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Scholarships can offset some of the expenses a visually impaired or blind student may incur while attending school. Awards can range from a few hundred dollars to a full tuition waiver. These scholarships may require that the applicant be legally blind, prove a certain level of vision loss, or be the client of an agency that serves the visually impaired. Study the eligibility requirements of the scholarships you apply for and follow application procedures carefully. In addition to researching scholarships, check out schools that provide services to blind and visually impaired students.



Organizations that provide services to the blind and visually impaired are a good place to start when looking for scholarships. If you already have experience with such an organization, inquire about their scholarship opportunities. Some of these organizations sponsor scholarships; others have websites that list scholarships offered by other agencies. Contact the local or regional chapter of service clubs that support services for the blind to find out whether they have any scholarships available.



Scholarship search websites can help you locate awards that match your qualifications. These sites might ask you to create a user profile where you can identify your disability. Not only will you find scholarships related to your vision impairment, but you'll also discover scholarships based on your grades, college major, and other factors that you provide. Filter through the search results to find the ones that fit you best. As a safety precaution, avoid search sites and scholarships that require you to pay a fee.



If you know which school you want to attend, check its website and contact the school for information about scholarships for blind or visually impaired students. While some of these scholarships may also be offered at other schools, you will find many that are only for students who attend that particular school. Not every scholarship a school offers is shown on its website. To unearth more details about scholarships, contact the school's financial aid office, its disability services office, and the department in which you are majoring. If you intend to participate in Greek life or other campus clubs, check with those organizations for scholarships as well. Take your time reviewing all of the scholarships available at your school. The title alone might not indicate that blindness or low vision is an eligibility criterion.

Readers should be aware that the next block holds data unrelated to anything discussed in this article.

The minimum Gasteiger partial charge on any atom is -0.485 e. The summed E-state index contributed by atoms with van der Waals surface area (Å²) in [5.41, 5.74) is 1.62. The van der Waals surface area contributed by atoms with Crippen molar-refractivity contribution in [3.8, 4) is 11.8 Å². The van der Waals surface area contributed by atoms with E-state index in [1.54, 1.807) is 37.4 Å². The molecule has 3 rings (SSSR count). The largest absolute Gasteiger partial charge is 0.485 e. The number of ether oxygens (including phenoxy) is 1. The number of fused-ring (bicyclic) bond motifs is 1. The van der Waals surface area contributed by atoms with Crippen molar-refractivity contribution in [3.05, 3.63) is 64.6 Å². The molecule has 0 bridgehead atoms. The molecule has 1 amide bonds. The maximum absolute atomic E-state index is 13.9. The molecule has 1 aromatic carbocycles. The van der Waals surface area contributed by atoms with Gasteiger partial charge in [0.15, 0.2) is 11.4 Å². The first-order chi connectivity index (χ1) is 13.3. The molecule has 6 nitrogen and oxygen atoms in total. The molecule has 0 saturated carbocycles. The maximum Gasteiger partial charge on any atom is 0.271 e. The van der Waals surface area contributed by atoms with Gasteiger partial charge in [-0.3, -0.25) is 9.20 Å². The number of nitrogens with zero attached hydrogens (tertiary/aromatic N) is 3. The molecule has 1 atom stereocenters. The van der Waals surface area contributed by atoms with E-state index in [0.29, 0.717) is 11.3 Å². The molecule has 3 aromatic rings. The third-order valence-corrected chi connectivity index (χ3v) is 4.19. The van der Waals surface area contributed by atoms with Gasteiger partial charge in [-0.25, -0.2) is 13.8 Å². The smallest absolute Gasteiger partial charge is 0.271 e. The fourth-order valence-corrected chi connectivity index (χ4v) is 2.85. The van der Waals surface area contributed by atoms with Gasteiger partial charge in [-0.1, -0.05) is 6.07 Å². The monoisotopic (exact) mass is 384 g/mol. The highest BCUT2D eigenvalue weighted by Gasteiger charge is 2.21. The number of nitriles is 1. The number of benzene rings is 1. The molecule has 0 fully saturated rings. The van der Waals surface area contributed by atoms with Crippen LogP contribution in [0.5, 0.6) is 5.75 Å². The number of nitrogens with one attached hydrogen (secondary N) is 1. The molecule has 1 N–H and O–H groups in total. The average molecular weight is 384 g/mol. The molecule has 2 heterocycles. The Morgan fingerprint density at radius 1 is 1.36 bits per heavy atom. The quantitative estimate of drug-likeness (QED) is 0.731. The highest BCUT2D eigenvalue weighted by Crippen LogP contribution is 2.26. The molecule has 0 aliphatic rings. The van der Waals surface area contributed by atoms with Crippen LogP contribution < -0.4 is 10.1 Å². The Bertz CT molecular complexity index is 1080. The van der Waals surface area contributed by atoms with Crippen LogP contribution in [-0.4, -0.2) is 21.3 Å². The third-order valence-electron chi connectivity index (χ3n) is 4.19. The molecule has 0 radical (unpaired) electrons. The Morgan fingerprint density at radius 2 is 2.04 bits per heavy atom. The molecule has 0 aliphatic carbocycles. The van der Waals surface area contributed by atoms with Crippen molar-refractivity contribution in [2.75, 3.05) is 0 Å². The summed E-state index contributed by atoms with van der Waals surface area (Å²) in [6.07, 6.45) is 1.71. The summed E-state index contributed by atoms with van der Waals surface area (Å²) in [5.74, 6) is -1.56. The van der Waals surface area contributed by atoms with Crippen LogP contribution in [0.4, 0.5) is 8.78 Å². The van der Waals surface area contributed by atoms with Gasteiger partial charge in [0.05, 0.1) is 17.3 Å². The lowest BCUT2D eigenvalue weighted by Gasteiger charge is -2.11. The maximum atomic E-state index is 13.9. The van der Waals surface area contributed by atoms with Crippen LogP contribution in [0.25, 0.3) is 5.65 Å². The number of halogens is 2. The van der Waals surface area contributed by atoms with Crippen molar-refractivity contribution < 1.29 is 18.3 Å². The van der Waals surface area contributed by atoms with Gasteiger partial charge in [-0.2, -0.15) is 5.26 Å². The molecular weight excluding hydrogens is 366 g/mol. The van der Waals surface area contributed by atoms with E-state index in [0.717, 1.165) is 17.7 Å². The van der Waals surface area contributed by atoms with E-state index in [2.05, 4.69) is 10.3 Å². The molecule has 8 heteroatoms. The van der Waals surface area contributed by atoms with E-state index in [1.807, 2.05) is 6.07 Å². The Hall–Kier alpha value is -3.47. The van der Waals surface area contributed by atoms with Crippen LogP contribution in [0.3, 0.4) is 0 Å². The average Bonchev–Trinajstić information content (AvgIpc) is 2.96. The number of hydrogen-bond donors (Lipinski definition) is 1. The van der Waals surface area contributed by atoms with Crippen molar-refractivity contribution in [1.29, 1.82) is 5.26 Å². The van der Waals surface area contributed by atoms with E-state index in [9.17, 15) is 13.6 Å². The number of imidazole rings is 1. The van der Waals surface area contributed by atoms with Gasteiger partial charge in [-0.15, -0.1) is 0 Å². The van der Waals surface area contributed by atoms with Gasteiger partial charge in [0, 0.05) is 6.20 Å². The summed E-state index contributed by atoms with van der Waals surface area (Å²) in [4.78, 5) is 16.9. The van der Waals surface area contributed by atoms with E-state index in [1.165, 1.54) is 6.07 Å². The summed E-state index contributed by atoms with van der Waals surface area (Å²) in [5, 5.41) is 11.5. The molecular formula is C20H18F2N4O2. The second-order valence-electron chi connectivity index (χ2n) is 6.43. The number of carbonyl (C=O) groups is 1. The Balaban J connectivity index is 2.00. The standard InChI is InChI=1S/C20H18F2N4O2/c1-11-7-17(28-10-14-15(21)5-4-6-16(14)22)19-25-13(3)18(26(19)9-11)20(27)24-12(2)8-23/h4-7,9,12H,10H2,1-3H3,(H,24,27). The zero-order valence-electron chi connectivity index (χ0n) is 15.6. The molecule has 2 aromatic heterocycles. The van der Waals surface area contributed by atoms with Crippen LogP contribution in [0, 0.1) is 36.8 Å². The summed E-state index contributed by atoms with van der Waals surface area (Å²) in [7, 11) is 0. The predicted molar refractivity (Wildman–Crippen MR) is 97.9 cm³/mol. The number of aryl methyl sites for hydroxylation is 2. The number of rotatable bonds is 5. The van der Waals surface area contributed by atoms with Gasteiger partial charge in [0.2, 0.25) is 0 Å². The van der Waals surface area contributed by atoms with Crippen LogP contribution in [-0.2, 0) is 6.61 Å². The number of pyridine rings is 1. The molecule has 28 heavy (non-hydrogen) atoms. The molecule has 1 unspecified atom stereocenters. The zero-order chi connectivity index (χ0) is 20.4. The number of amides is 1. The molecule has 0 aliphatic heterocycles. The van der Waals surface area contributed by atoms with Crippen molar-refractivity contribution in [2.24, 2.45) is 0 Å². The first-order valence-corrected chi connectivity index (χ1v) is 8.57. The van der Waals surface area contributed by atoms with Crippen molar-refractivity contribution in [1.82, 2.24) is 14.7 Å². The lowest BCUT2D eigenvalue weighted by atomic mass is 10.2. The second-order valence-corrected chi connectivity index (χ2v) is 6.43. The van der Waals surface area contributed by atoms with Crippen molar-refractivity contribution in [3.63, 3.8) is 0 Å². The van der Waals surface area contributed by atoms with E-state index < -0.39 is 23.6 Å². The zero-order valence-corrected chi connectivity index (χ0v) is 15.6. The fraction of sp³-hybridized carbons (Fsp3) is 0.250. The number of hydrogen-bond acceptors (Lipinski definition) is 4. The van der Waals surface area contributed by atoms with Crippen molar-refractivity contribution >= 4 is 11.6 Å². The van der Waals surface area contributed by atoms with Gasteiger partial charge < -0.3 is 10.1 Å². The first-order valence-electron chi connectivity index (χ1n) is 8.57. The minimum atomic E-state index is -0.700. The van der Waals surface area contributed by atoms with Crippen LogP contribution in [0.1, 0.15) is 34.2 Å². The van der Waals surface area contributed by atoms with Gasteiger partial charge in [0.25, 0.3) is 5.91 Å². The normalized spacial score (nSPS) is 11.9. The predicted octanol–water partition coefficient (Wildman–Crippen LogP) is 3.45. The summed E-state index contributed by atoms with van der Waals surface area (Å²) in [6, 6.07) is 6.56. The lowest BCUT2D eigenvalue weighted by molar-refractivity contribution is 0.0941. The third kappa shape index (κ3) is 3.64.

State agencies are another resource for finding scholarships and tuition waivers based on your level of vision. Some states, such as Texas, have enacted laws to provide college tuition waivers to residents who have a qualifying level of visual impairment and meet other criteria. Waivers typically apply only if the resident attends an in-state school. The state of New York provides funding to help cover the cost of a note-taker or reader through its Readers Aid Program. Check with your school's disabilities service office or career counselor for more information about laws that can help you.



Some scholarships for blind or visually-impaired students are limited to those pursing a specific field of study, such as technology. Others are limited to members of a specific group, such as blinded veterans, athletes, or musicians. It may be more difficult to qualify for scholarships with such narrow criteria. However, the competition for these scholarships will be less than those with broad qualifications. Study the rules of each scholarship well in advance of applying so that you know that you can meet the requirements.



Schools may serve visually-impaired students in different ways. The Alabama School for the Blind, for example, provides an education from kindergarten through the 12th grade. The Hadley School for the Blind offers a high school curriculum and an adult continuing education program along with a distance education program. Individuals of all ages with vision loss can take courses in music at the Filomen M. D'Agostino Greenberg Music School in New York. At Arizona State University, blind and visually-impaired students use 3-D tactile boards in their beginning biology and astronomy labs. Visit the school you plan to attend and find out what services they can provide for you.



Although researching and applying for scholarships may be time-consuming, it can be worthwhile. Unless you qualify for a full tuition waiver, your scholarships may be just one part of a larger financial aid package that you will receive from your school. If your scholarship is renewable, apply for it again as long as you remain eligible. Scholarships are often funded by donations from individuals and organizations devoted to enhancing the life of blind and visually impaired persons. When you receive a scholarship, take the time to express your gratitude to the party that sponsored it.

Article written by Lexi Westingate

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